I've always had a bit of a wry sense of humour, and a somewhat cynical view of the world. I was worried that I had lost my sense of humour, along with my rather dirty laugh, after Tim died. They both did come back, but my sense of humour is now somewhat darker.
Dark humour is a coping mechanism. It's a distraction and a way of accepting the situation. It can also be used to bring people in the same situation together – I've seen it in doctors, nurses, ambulance crew and police. I have used dark humour about my sexuality when telling other queer people and allies about experiences of biphobia.
An incident in a local pub: "You are marrying a woman? But you used to be married to a man, and he's dead? Your husband knew you liked women? Did you sleep with women while you were married to your husband?"
I have also used dark humour to tell other widows about dealing with muggles (people who haven't been bereaved).
A woman rang up, wanting to talk to Tim, who used to be a bookseller. She launched into a stream of explanation about books she wanted to sell. I finally managed to break in to explain that he had died. She paused imperceptibly and then asked me if I still wanted to buy the books. I said that I wasn't involved in the shop and she rang off. About five minutes later, the same woman, the same explanation. I broke in, this time to say, "You've already spoken to me and he's still dead." She responded to say, "I didn't – I dialled another number…" and I put the phone down.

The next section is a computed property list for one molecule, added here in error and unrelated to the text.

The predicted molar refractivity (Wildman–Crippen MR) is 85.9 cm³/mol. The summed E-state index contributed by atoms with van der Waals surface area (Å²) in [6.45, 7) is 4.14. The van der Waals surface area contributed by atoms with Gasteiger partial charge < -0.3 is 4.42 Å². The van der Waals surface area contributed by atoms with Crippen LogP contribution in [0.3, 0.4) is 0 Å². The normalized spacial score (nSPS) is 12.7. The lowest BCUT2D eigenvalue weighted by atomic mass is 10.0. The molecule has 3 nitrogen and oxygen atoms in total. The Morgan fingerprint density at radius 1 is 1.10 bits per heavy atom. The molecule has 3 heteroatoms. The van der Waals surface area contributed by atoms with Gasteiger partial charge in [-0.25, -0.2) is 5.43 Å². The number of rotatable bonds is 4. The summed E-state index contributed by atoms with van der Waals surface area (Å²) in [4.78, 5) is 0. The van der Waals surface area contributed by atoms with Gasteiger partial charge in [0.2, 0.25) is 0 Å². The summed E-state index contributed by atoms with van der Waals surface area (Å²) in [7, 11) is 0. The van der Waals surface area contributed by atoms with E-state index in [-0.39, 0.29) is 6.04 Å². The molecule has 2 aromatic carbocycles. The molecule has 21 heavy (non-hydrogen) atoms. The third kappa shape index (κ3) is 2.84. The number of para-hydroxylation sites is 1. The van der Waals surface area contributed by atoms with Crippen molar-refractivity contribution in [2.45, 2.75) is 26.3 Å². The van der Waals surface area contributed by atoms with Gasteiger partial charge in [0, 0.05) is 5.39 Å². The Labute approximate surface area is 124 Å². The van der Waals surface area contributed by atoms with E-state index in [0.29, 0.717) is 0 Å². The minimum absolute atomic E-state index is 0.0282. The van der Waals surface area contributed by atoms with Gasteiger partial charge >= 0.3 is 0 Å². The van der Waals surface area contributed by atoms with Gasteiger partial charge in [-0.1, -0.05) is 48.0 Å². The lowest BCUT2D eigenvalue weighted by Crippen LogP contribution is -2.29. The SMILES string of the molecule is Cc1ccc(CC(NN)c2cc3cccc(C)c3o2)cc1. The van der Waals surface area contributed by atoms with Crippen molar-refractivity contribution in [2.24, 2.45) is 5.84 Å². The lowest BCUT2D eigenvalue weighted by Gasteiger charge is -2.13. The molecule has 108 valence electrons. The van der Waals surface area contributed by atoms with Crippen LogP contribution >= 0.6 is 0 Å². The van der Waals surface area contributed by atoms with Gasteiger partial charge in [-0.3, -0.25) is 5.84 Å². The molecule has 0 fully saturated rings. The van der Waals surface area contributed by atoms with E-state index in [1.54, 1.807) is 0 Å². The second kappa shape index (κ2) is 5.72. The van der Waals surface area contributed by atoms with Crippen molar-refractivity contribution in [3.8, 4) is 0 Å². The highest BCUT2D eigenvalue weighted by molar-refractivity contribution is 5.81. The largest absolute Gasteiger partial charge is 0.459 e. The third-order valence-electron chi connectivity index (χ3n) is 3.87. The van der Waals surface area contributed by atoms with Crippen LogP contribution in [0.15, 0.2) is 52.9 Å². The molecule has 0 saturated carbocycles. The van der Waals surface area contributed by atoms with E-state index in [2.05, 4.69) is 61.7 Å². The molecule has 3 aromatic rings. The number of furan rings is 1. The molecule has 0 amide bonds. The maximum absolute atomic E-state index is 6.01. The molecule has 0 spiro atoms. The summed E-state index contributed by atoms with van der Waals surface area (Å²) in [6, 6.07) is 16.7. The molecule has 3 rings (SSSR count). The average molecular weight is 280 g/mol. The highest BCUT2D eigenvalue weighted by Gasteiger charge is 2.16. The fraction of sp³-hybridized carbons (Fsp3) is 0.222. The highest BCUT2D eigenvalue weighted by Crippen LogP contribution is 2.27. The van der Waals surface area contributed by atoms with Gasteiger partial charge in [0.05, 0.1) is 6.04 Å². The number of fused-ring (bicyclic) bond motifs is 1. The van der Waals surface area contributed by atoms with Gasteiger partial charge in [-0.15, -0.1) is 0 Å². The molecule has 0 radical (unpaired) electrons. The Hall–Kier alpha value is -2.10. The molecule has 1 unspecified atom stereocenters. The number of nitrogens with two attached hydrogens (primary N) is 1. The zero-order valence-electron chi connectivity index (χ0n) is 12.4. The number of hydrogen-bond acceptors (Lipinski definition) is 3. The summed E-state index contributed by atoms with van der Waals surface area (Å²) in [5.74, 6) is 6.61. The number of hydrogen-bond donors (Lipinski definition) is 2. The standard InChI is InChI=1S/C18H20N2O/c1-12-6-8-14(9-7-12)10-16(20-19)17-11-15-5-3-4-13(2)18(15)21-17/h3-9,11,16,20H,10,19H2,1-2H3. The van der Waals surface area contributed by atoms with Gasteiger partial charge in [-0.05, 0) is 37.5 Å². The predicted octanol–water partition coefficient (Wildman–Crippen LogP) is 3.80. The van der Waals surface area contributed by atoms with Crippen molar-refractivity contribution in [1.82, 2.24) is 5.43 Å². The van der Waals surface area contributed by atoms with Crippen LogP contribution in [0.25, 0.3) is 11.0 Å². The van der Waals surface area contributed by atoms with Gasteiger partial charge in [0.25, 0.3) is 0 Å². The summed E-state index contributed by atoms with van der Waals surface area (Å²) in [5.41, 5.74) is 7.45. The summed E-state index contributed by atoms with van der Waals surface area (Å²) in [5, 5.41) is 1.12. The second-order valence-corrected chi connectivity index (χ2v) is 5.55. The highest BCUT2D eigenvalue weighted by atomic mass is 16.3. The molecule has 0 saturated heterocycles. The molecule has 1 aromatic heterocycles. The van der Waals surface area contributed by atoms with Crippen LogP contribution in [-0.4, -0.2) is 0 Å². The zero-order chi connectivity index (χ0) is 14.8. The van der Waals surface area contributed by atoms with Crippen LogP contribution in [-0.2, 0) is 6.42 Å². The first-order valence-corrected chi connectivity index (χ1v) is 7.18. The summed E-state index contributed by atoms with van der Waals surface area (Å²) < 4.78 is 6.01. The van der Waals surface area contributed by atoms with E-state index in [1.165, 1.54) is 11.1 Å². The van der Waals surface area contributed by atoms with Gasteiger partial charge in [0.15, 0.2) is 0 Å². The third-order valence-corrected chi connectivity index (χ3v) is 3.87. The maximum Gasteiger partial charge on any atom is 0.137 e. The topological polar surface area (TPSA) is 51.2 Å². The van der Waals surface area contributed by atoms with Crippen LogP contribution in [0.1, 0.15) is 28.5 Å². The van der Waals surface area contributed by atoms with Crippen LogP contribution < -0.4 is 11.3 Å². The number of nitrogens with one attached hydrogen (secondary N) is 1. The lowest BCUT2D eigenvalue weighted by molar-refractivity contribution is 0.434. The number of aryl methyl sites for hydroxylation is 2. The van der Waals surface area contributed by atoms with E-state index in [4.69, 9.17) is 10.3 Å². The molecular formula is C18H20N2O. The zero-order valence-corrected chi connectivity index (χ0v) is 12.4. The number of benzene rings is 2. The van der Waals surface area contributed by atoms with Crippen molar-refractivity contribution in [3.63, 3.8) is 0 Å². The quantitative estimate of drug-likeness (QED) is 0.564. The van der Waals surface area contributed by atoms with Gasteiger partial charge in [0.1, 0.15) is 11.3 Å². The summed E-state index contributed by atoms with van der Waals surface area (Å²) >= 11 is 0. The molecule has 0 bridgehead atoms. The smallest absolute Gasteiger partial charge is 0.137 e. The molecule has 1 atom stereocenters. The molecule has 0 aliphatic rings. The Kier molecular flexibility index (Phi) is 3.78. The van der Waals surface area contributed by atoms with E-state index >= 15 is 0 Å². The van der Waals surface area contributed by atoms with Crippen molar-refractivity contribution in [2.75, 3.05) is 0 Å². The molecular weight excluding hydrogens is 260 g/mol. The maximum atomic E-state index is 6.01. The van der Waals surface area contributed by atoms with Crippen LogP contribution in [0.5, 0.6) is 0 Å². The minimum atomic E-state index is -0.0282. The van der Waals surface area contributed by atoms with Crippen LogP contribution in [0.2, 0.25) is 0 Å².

Comedians and writers who have used humour to handle widowhood include Kat Lister, Tawny Platis (founder of Death is Hilarious) and Sandra E Manning.
It's important to remember that dark humour can be disconcerting for people outside of the community that you are in. I made a dark widow humour comment on a Zoom writing workshop about one bonus of his death being that I could finally get rid of his grandmother's coffee tables, and there was a moment of dead air followed by some nervous laughter.
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I was widowed at 50 when Tim, who I expected would be my happy-ever-after following a marriage break-up, died suddenly from heart failure linked to his type 2 diabetes. Though we'd known each other since our early 20s, we'd been married less than ten years.